By Paula Katinas
Brooklyn Daily Eagle
Michael Bloomberg suffered a major setback in his plan to prevent New Yorkers from consuming super-sized sugary sodas, but an ally of the mayor’s in the fight against obesity is preparing for battle on another front.
Assemblyman Felix Ortiz (D-Sunset Park-Bay Ridge) said he thinks New York State should charge a tax on soda. Ortiz is drafting a bill that would put a surcharge of one penny per ounce on sugary drinks. A 20-ounce soda would carry a tax of 20 cents, for instance.
Under Ortiz’s plan, the tax revenue would be used to fund childhood nutrition programs, physical education, and health awareness in schools.
“Over the past 30 years, consumption of sugary beverages in United States has more than doubled,” Ortiz said. “This trend will increase cases of diabetes and catastrophic diseases. As we create a healthy nutritional environment for our children, we secure their health and future,” he said. Ortiz said he will introduce the bill soon.
Ortiz’s plan was announced on May 14, a month after the Bloomberg Administration lost a court battle over the mayor’s plan to ban sales of sodas larger than 16 ounces. A New York State Supreme Court justice ruled that the mayor’s plan was unconstitutional. The Wall Street Journal reported at the time that Justice Milton Tingling ruled that Bloomberg had exceeded his authority in imposing the ban when he bypassed the City Council, an elected body, and instead pushed the item through the city's Board of Health, a panel whose members are appointed by the mayor.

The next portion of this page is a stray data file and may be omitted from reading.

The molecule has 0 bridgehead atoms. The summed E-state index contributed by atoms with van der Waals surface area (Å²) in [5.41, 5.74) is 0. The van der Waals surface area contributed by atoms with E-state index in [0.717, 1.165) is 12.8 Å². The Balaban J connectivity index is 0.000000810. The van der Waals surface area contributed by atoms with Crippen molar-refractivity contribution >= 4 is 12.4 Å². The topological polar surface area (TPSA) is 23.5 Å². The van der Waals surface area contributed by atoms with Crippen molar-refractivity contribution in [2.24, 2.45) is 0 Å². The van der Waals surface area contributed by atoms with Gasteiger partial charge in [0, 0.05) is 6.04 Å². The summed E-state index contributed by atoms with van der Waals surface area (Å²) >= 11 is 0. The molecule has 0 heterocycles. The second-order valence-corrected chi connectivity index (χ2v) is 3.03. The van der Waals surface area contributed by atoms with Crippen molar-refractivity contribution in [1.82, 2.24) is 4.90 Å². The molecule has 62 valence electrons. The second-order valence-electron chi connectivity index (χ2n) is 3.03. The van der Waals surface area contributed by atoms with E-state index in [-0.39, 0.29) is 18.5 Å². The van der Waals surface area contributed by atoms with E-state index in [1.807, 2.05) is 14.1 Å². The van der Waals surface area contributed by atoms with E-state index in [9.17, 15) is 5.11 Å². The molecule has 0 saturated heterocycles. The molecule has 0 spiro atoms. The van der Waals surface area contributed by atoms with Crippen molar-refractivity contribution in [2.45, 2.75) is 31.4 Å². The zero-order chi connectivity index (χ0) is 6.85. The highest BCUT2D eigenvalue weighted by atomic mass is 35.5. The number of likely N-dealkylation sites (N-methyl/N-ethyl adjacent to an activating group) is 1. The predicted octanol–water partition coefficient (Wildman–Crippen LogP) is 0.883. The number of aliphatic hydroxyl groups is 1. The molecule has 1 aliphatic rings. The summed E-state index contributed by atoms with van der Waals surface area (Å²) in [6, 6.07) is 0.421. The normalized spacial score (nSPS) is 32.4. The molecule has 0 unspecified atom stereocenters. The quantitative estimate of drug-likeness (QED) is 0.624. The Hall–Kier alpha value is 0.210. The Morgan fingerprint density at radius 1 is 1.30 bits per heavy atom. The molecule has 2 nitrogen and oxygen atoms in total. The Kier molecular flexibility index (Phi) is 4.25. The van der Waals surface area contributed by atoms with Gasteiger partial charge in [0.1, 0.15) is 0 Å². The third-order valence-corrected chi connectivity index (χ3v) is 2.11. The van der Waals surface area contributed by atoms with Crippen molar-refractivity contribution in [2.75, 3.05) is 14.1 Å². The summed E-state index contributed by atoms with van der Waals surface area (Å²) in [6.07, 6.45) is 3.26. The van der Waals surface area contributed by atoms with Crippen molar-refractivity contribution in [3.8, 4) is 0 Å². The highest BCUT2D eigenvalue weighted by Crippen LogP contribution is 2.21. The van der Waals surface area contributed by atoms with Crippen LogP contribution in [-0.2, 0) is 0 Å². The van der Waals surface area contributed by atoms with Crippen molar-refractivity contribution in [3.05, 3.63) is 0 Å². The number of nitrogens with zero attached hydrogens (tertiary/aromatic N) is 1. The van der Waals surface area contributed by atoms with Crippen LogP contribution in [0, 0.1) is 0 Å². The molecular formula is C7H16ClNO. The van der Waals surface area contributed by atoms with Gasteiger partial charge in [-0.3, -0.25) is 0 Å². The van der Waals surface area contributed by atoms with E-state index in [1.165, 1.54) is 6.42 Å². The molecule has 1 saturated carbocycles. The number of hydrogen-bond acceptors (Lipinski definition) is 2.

At the time the decision was rendered, the New York City Law Department vowed to appeal.
When he first introduced his soda ban plan, the mayor stated that he was doing it out of a concern for the health of New Yorkers. “If we are serious about fighting obesity, we have to be honest about what causes it. And we have to have the courage to tackle it head-on. Now, the best science tells us that sugary drinks are a leading cause of obesity. Some people say: Just talk about the problem, raise awareness, and hope that results in change. But it's not enough to talk and it's not enough to hope,” Bloomberg said.
Ortiz said he isn’t waiting for the court case to be completed. The issue of obesity and its incurrent health care costs is too important, he said. “Obesity is one of the biggest health issues facing Americans today. We are now consuming 200 to 300 more calories each day compared to our calorie intake 30 years ago,” Ortiz said.
“A majority of these extra calories come from sugar-sweetened drinks. These drinks supply 10 percent to 15 percent of total daily calories, both in children and adults, while providing no nutritional value. In New York City alone, nearly 40 percent of children, who are attending public schools, and 57 percent of adults, are either overweight or obese,” he said.
Ortiz has previously championed legislation to require calorie information on fast food and chain restaurant menus and created the New York State Childhood Obesity Prevention Program.